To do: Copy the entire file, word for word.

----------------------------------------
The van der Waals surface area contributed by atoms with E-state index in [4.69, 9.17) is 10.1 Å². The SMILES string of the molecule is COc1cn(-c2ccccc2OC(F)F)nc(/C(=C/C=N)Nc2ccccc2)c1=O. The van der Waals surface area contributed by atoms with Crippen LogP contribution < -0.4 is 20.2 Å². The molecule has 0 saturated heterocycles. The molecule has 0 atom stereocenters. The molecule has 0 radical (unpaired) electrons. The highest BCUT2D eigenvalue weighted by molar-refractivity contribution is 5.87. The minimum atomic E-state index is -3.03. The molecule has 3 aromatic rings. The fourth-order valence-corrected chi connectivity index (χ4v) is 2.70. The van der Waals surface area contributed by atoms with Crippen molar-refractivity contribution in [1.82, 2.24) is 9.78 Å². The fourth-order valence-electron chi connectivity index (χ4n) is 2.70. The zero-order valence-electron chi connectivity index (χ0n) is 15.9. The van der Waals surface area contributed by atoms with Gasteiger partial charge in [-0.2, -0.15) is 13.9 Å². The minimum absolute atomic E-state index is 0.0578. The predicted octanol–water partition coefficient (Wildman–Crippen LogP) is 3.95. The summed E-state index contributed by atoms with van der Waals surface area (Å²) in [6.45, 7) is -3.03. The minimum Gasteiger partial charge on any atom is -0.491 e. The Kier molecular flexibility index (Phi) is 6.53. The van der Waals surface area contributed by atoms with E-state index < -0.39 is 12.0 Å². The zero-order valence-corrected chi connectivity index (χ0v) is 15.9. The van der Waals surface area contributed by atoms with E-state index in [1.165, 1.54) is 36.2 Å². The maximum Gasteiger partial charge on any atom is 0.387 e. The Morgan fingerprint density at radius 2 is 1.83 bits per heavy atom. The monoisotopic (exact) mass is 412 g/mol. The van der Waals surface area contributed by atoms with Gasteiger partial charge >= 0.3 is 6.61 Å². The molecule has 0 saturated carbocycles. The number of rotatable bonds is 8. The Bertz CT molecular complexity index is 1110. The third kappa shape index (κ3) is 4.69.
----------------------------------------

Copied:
The van der Waals surface area contributed by atoms with E-state index in [4.69, 9.17) is 10.1 Å². The SMILES string of the molecule is COc1cn(-c2ccccc2OC(F)F)nc(/C(=C/C=N)Nc2ccccc2)c1=O. The van der Waals surface area contributed by atoms with Crippen LogP contribution < -0.4 is 20.2 Å². The molecule has 0 saturated heterocycles. The molecule has 0 atom stereocenters. The molecule has 0 radical (unpaired) electrons. The highest BCUT2D eigenvalue weighted by molar-refractivity contribution is 5.87. The minimum atomic E-state index is -3.03. The molecule has 3 aromatic rings. The fourth-order valence-corrected chi connectivity index (χ4v) is 2.70. The van der Waals surface area contributed by atoms with Crippen molar-refractivity contribution in [1.82, 2.24) is 9.78 Å². The fourth-order valence-electron chi connectivity index (χ4n) is 2.70. The zero-order valence-electron chi connectivity index (χ0n) is 15.9. The van der Waals surface area contributed by atoms with Gasteiger partial charge in [-0.2, -0.15) is 13.9 Å². The minimum absolute atomic E-state index is 0.0578. The predicted octanol–water partition coefficient (Wildman–Crippen LogP) is 3.95. The summed E-state index contributed by atoms with van der Waals surface area (Å²) in [6.45, 7) is -3.03. The minimum Gasteiger partial charge on any atom is -0.491 e. The Kier molecular flexibility index (Phi) is 6.53. The van der Waals surface area contributed by atoms with E-state index < -0.39 is 12.0 Å². The zero-order valence-corrected chi connectivity index (χ0v) is 15.9. The van der Waals surface area contributed by atoms with E-state index in [1.165, 1.54) is 36.2 Å². The maximum Gasteiger partial charge on any atom is 0.387 e. The Morgan fingerprint density at radius 2 is 1.83 bits per heavy atom. The monoisotopic (exact) mass is 412 g/mol. The van der Waals surface area contributed by atoms with Gasteiger partial charge >= 0.3 is 6.61 Å². The molecule has 0 saturated carbocycles. The number of rotatable bonds is 8. The Bertz CT molecular complexity index is 1110. The third kappa shape index (κ3) is 4.69.